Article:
To Indian eyes, Chinese President Xi Jinping’s big Belt and Road Forum — which attracted 29 heads of government and representatives of 130 countries — looked awfully familiar. It looked, in fact, like an imperial durbar — the sort of grand spectacle that the British in India used to arrange periodically, with princelings from across the subcontinent turning up to pay their respects to the Raj.
Many, of course, would contest this comparison. The Belt and Road initiative, China’s grand plan to build trade-supporting infrastructure across the world, is being sold as a cooperative enterprise. Partner governments will, of course, have a say in what projects are approved and under what financial terms.
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Even so, there are good reasons for disquiet. For one thing, the whole poorly-defined initiative might fail, burdening weak nations with unsustainable debt and stressing the Chinese economy. But even otherwise, it might ensnare China and its client states in something that will look perilously like a 21st century empire.
This shouldn’t come as a surprise. Few empires were consciously created. The British Empire may not have been born in a “fit of absence of mind,” as John Robert Seeley famously claimed, but it wasn’t exactly planned in advance, either. And we know from history how nations stumble into their imperial obligations. Trade follows domestic prosperity (or, in China’s case, enables it). Infrastructure follows trade.
That infrastructure is vulnerable to local security threats. Forts — or more modern forms of power projection — are built to respond to those threats. Political interference follows power projection, and boots on the ground follow that.
As Peter Frankopan, the writer of a superb history of the original Silk Road, has pointed out:
The process of acceleration — from [economic] partners to having privileged positions to administrators and rulers — was one echoed in many parts of the world that Europe came into contact with: empire was not part of a European master plan. It just so happened that opportunities kept opening up which were too good to miss out on.
It’s easy to see how this centuries-old dynamic could play out today in places like Central Asia.
Perhaps the problem is that nobody studies the history of empires any more. They’ve been airbrushed out of the history of the West, where British Trade Minister Liam Fox could quite incredibly claim that “the United Kingdom is one of the few countries … that does not need to bury its 20th century history.” And China is one of the only two Asian countries never to be really colonized, although huge swathes of the country were occupied by the Japanese.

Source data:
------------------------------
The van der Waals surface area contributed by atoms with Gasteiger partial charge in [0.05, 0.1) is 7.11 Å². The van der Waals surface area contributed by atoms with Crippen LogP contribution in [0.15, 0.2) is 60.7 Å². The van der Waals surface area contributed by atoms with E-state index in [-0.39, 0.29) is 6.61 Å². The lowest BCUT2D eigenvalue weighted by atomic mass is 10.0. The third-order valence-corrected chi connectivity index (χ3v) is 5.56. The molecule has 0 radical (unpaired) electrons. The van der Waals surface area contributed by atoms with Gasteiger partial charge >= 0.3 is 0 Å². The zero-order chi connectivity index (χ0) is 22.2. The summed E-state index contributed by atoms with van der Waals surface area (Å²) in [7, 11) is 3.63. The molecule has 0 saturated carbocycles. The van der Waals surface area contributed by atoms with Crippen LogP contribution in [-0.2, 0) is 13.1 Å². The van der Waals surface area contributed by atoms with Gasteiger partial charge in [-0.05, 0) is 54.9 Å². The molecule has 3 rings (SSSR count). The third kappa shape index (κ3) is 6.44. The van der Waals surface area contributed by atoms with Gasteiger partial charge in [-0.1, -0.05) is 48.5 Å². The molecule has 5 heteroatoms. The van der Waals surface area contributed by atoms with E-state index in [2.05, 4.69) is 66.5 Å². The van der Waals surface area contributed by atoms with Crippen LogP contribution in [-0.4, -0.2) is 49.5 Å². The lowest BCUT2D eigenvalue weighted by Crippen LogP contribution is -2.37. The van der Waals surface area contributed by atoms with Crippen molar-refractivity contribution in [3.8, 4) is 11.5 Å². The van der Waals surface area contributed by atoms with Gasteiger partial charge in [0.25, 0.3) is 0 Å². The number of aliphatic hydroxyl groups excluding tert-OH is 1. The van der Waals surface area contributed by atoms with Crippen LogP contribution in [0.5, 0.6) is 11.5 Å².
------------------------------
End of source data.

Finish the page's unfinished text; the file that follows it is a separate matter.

But the leaders of China’s Communist Party should at least have read Lenin — and particularly the 1917 book that explains imperialism as “the highest stage of capitalism.” When capital and productive capacity builds up at home in excess of its ability to earn returns, Lenin argued, it must seek monopoly power and thus returns elsewhere, which is how imperial projects come to be. Surely the parallels to the Belt and Road — justified in part by the need for giant state-controlled Chinese companies to utilize their overcapacity — are obvious.
A 21st-century empire would not look like those that came before. After all, did the East India Company look anything like the Ottomans, even when it ruled a fifth of humanity? It may be entirely true, as Belt-and-Road defenders like London School of Economics lecturer Keyu Jin have argued, that China’s “intentions are far from malicious.” But history has a way of rendering intentions irrelevant. Facts on the ground — facts like unpaid debts, like terrorist attacks on your workers, like the threat of expropriation — can change one’s thinking swiftly and reasonably enough. And the initial benefits of the scheme — financing for infrastructure in a capital-starved developing world — might seem powerful enough to obscure worries about the future.
As anyone in India can tell you, a controlled political environment is a big advantage when it comes to completing an infrastructure project. China’s enviable and near-unique success in this field has emerged from its own special circumstances: control of savings, control of land and control of political consequences.
But when its infrastructure-building projects fail to provide the returns that they should, when messy local politics begin to interfere with their construction and operation, then how will China’s companies and governments respond? Will they not blame the problems on failed local systems and attempt to correct those systems, to bring them into greater harmony with the successful system China has developed back home?
Infrastructure, throughout history, has never been a purely economic game. From Roman roads to American railroads to the Raj’s railways, they’ve influenced and been influenced by politics. We should not fear the economic failure of China’s grand scheme. We should worry about what will be required for it to succeed.